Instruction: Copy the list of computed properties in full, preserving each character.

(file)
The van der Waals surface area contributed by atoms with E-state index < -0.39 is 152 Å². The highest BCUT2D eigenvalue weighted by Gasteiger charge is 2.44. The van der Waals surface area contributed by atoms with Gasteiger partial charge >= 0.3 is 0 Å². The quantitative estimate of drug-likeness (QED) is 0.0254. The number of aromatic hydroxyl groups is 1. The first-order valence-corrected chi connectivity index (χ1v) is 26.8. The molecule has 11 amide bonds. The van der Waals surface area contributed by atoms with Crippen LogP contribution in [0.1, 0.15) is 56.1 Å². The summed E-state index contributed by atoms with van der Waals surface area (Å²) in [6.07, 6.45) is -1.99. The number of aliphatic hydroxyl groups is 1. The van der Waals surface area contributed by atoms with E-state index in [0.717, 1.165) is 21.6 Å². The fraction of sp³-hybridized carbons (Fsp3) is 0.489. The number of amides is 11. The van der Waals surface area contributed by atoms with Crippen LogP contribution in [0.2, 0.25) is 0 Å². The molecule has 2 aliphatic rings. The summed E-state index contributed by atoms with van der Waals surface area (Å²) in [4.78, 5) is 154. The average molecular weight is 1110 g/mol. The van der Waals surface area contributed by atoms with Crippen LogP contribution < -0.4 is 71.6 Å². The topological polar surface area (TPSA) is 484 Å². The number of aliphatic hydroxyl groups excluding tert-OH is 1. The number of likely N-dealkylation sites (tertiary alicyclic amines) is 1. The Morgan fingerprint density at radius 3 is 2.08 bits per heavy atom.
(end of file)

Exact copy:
The van der Waals surface area contributed by atoms with E-state index < -0.39 is 152 Å². The highest BCUT2D eigenvalue weighted by Gasteiger charge is 2.44. The van der Waals surface area contributed by atoms with Gasteiger partial charge >= 0.3 is 0 Å². The quantitative estimate of drug-likeness (QED) is 0.0254. The number of aromatic hydroxyl groups is 1. The first-order valence-corrected chi connectivity index (χ1v) is 26.8. The molecule has 11 amide bonds. The van der Waals surface area contributed by atoms with Crippen LogP contribution in [0.1, 0.15) is 56.1 Å². The summed E-state index contributed by atoms with van der Waals surface area (Å²) in [6.07, 6.45) is -1.99. The number of aliphatic hydroxyl groups is 1. The van der Waals surface area contributed by atoms with E-state index in [0.717, 1.165) is 21.6 Å². The fraction of sp³-hybridized carbons (Fsp3) is 0.489. The number of amides is 11. The van der Waals surface area contributed by atoms with Crippen LogP contribution in [0.2, 0.25) is 0 Å². The molecule has 2 aliphatic rings. The summed E-state index contributed by atoms with van der Waals surface area (Å²) in [4.78, 5) is 154. The average molecular weight is 1110 g/mol. The van der Waals surface area contributed by atoms with Crippen LogP contribution < -0.4 is 71.6 Å². The topological polar surface area (TPSA) is 484 Å². The number of aliphatic hydroxyl groups excluding tert-OH is 1. The number of likely N-dealkylation sites (tertiary alicyclic amines) is 1. The Morgan fingerprint density at radius 3 is 2.08 bits per heavy atom.